Full-Contact Politics

Today in History, May 22, 1856:

Years before the Civil War. On May 20, 1856 US Senator Charles Sumner, a free soil Democrat and later Republican from Massachussetts, had given a firey speech entitled “Crime Against Kansas” about the violence in that state over slavery.

A devout abolitionist, he excoriated the south, in particular Senator Andrew Butler of South Carolina, who he likened to a pimp abusing a prostitute (slavery).

This enraged Butler’s nephew, Senator Preston Brooks. When Sen. Stephen Douglas heard the speech, he commented, “this damn fool Sumner is going to get himself shot by some other damn fool.”

On the 22nd, Brooks entered the Senate chamber with two other Southern Senators, found Sumner at his desk writing and proceeded to bludgeon him nearly to death with his heavy metal tipped cane while Sumner was trapped within his desk, defenseless.

Southerners hailed Brooks a hero.

Northerners called him a coward. One of these, Republican Representative Anson Burlingame called him such on the House floor.

Brooks challenged Burlingame to a duel. When Burlingame actually accepted and showed up, Brooks did not.

Sumner would suffer debilitating pain for the rest of his life from his injuries, but would recover to become a key proponent of abolitionist policies during reconstruction, living until 1872.

Brooks on the other hand died in January 1857, less than a year after the attack, of the croup.

“This damn fool Sumner is going to get himself shot by some other damn fool.” – Sen. Stephen Douglas

Today in History, May 22, 1856:

Years before the Civil War. On May 20, 1856 US Senator Charles Sumner, a free soil Democrat and later Republican from Massachussetts, had given a firey speech entitled “Crime Against Kansas” about the violence in that state over slavery.

A devout abolitionist, he excoriated the south, in particular Senator Andrew Butler of South Carolina, who he likened to a pimp abusing a prostitute (slavery).

This enraged Butler’s nephew, Senator Preston Brooks. When Sen. Stephen Douglas heard the speech, he commented, “this damn fool Sumner is going to get himself shot by some other damn fool.”

On the 22nd, Brooks entered the Senate chamber with two other Southern Senators, found Sumner at his desk writing and proceeded to bludgeon him nearly to death with his heavy metal tipped cane while Sumner was trapped within his desk, defenseless.

Southerners hailed Brooks a hero.

Northerners called him a coward. One of these, Republican Representative Anson Burlingame called him such on the House floor.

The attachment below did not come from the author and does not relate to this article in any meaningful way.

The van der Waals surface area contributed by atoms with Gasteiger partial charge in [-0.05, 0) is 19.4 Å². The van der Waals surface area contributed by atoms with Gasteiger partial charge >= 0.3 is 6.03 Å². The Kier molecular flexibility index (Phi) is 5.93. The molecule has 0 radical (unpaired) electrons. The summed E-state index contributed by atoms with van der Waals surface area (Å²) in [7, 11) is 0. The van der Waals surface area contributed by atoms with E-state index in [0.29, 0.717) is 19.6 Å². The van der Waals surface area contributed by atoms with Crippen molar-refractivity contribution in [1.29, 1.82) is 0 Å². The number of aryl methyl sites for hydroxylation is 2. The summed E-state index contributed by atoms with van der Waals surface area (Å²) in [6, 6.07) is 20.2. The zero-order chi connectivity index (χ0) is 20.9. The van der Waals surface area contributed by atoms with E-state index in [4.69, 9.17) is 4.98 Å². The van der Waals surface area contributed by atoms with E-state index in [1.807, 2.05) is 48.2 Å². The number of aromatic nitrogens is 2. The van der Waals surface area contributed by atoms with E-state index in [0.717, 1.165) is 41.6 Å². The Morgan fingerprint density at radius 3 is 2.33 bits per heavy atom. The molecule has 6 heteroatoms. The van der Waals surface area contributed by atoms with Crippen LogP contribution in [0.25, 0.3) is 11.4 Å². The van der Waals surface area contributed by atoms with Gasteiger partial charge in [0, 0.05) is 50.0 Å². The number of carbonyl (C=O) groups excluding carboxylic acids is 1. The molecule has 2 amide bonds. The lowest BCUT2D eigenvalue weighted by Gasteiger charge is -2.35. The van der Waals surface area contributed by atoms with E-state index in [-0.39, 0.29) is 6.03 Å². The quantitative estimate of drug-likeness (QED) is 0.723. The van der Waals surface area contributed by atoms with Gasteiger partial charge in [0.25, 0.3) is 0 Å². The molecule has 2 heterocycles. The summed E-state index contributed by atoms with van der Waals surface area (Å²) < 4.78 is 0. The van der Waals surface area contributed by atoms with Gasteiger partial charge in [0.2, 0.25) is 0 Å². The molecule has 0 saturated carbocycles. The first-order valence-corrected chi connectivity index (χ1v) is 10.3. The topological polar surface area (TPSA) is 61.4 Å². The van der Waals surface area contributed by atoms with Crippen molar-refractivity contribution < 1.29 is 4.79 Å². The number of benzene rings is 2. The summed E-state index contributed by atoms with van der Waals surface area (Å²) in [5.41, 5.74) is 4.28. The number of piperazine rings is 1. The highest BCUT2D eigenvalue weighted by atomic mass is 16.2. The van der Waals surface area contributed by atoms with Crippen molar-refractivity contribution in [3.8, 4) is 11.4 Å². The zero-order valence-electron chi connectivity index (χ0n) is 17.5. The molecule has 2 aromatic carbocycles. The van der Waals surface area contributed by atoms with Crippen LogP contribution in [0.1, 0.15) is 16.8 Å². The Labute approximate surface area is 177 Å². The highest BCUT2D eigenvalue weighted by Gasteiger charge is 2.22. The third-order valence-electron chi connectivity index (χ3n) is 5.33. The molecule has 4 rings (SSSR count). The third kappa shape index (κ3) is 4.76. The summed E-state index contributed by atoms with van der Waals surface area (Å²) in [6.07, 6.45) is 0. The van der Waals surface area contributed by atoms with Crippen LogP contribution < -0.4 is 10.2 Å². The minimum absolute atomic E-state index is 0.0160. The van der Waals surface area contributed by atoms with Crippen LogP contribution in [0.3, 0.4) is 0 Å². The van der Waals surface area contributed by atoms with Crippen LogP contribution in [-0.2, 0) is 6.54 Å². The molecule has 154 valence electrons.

Brooks challenged Burlingame to a duel. When Burlingame actually accepted and showed up, Brooks did not.

Sumner would suffer debilitating pain for the rest of his life from his injuries, but would recover to become a key proponent of abolitionist policies during reconstruction, living until 1872.

Brooks on the other hand died in January 1857, less than a year after the attack, of the croup.

The Patended President

Today in History, May 22, 1849:

“Be it known that I, Abraham Lincoln, of Springfield, in the county of Sangamon, in the state of Illinois, have invented a new and improved manner of combining adjustable buoyant air chambers with a steam boat or other vessel for the purpose of enabling their draught of water to be readily lessened to enable them to pass over bars, or through shallow water, without discharging their cargoes;”

Young Abraham Lincoln receives patent #6469 for an invention to lift river boats over shoals and other obtructions.

Among many other jobs he’d held, he had hauled freight on flat boats on the Mississippi. Twice his boat was hung up. As was common, once the boat had to be unloaded, repaired and portaged over the obstruction…a very laborous job.

Lincoln’s invention would inflate bladders to create more boyancy, lifting the craft over the problem. His invention was never put into use, so it’s viability remains unproven. It does make Abe the only US President with a patent.

“Damn Fools” in the Senate


Today in History, May 22: 1856 – Remember when politics used to involve honorable statesmen, not like the politicians we see today? If you do, then standby…its an illusion. On May 20, 1856 US Senator Charles Sumner, a free soil Democrat and later Republican from Massachussetts, had given a firey speech entitled “Crime Against Kansas” about the violence in that state over slavery. A devout abolitionist, he excoriated the south, in particular Senator Andrew Butler of South Carolina, who he likened to a pimp abusing a prostitute (slavery). This enraged Butler’s nephew, Senator Preston Brooks. When Sen. Stephen Douglas heard the speech, he commented, “this damn fool Sumner is going to get himself shot by some other damn fool.” On the 22nd, Brooks entered the Senate chamber with two other Southern Senators, found Sumner at his desk writing and proceeded to bludgeon him nearly to death with his heavy metal tipped cane while Sumner was trapped within his desk, defenseless. Southerners hailed Brooks a hero, Northerners called him a coward. One of these, Republican Representative Anson Burlingame called him such on the House floor. Brooks challenged Burlingame to a duel. When Burlingame actually accepted and showed up, Brooks did not. Sumner would suffer debilitating pain for the rest of his life from his injuries, but would recover to become a key proponent of abolitionist policies during reconstruction, living until 1872. Brooks on the other hand died in January 1857, less than a year after the attack, of the croup.

This was not the first incident of violence in Congress, and would not be the last.